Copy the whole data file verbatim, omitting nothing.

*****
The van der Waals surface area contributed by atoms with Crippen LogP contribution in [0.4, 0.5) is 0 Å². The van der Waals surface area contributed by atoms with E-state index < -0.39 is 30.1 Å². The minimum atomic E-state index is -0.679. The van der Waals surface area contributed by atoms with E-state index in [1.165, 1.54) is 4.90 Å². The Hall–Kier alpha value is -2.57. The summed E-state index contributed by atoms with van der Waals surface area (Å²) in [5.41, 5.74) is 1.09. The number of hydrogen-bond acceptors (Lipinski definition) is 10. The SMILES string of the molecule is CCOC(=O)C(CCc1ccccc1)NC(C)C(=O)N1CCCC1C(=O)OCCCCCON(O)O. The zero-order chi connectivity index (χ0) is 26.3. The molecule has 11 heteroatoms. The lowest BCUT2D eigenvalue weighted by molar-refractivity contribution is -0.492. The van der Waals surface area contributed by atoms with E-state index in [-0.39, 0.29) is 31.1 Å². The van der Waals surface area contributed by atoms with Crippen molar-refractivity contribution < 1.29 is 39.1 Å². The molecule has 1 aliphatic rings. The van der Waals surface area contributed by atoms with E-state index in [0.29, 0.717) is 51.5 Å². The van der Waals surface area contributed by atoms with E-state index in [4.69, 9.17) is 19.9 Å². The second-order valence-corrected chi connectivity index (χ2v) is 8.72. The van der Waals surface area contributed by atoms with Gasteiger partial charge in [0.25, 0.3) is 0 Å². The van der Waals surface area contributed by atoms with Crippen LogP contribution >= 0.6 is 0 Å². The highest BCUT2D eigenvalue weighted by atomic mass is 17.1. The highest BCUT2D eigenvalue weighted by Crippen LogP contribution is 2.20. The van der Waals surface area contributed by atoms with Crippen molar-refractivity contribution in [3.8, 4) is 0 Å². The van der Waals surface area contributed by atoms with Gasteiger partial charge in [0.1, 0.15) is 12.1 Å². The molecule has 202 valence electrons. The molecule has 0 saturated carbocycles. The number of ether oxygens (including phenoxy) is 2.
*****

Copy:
The van der Waals surface area contributed by atoms with Crippen LogP contribution in [0.4, 0.5) is 0 Å². The van der Waals surface area contributed by atoms with E-state index < -0.39 is 30.1 Å². The minimum atomic E-state index is -0.679. The van der Waals surface area contributed by atoms with E-state index in [1.165, 1.54) is 4.90 Å². The Hall–Kier alpha value is -2.57. The summed E-state index contributed by atoms with van der Waals surface area (Å²) in [5.41, 5.74) is 1.09. The number of hydrogen-bond acceptors (Lipinski definition) is 10. The SMILES string of the molecule is CCOC(=O)C(CCc1ccccc1)NC(C)C(=O)N1CCCC1C(=O)OCCCCCON(O)O. The zero-order chi connectivity index (χ0) is 26.3. The molecule has 11 heteroatoms. The lowest BCUT2D eigenvalue weighted by molar-refractivity contribution is -0.492. The van der Waals surface area contributed by atoms with E-state index in [-0.39, 0.29) is 31.1 Å². The van der Waals surface area contributed by atoms with Crippen molar-refractivity contribution < 1.29 is 39.1 Å². The molecule has 1 aliphatic rings. The van der Waals surface area contributed by atoms with E-state index in [0.29, 0.717) is 51.5 Å². The van der Waals surface area contributed by atoms with E-state index in [4.69, 9.17) is 19.9 Å². The second-order valence-corrected chi connectivity index (χ2v) is 8.72. The van der Waals surface area contributed by atoms with Gasteiger partial charge in [0.25, 0.3) is 0 Å². The van der Waals surface area contributed by atoms with Crippen LogP contribution >= 0.6 is 0 Å². The highest BCUT2D eigenvalue weighted by atomic mass is 17.1. The highest BCUT2D eigenvalue weighted by Crippen LogP contribution is 2.20. The van der Waals surface area contributed by atoms with Crippen molar-refractivity contribution in [3.8, 4) is 0 Å². The van der Waals surface area contributed by atoms with Gasteiger partial charge in [0.1, 0.15) is 12.1 Å². The molecule has 202 valence electrons. The molecule has 0 saturated carbocycles. The number of ether oxygens (including phenoxy) is 2.